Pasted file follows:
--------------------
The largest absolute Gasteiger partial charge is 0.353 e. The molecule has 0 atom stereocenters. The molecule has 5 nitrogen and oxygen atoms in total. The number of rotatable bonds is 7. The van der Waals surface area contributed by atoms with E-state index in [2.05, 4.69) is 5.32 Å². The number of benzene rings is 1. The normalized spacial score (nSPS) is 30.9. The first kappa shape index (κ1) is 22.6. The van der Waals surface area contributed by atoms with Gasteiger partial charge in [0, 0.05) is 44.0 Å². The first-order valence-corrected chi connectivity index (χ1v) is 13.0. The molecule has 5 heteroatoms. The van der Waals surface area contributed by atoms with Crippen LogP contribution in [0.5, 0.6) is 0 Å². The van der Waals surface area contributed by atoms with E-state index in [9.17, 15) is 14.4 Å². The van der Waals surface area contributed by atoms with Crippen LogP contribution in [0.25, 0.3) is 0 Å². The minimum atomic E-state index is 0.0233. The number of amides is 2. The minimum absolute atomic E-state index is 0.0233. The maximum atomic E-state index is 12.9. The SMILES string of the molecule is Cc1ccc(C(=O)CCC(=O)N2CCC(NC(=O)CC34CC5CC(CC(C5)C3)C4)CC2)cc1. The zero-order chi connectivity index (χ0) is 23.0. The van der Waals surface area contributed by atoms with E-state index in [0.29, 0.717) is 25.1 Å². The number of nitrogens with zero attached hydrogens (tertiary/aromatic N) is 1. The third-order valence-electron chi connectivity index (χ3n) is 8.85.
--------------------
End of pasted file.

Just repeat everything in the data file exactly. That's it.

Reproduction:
The largest absolute Gasteiger partial charge is 0.353 e. The molecule has 0 atom stereocenters. The molecule has 5 nitrogen and oxygen atoms in total. The number of rotatable bonds is 7. The van der Waals surface area contributed by atoms with E-state index in [2.05, 4.69) is 5.32 Å². The number of benzene rings is 1. The normalized spacial score (nSPS) is 30.9. The first kappa shape index (κ1) is 22.6. The van der Waals surface area contributed by atoms with Gasteiger partial charge in [0, 0.05) is 44.0 Å². The first-order valence-corrected chi connectivity index (χ1v) is 13.0. The molecule has 5 heteroatoms. The van der Waals surface area contributed by atoms with Crippen LogP contribution in [0.5, 0.6) is 0 Å². The van der Waals surface area contributed by atoms with E-state index in [9.17, 15) is 14.4 Å². The van der Waals surface area contributed by atoms with Crippen LogP contribution in [0.25, 0.3) is 0 Å². The minimum atomic E-state index is 0.0233. The number of amides is 2. The minimum absolute atomic E-state index is 0.0233. The maximum atomic E-state index is 12.9. The SMILES string of the molecule is Cc1ccc(C(=O)CCC(=O)N2CCC(NC(=O)CC34CC5CC(CC(C5)C3)C4)CC2)cc1. The zero-order chi connectivity index (χ0) is 23.0. The van der Waals surface area contributed by atoms with E-state index in [0.29, 0.717) is 25.1 Å². The number of nitrogens with zero attached hydrogens (tertiary/aromatic N) is 1. The third-order valence-electron chi connectivity index (χ3n) is 8.85.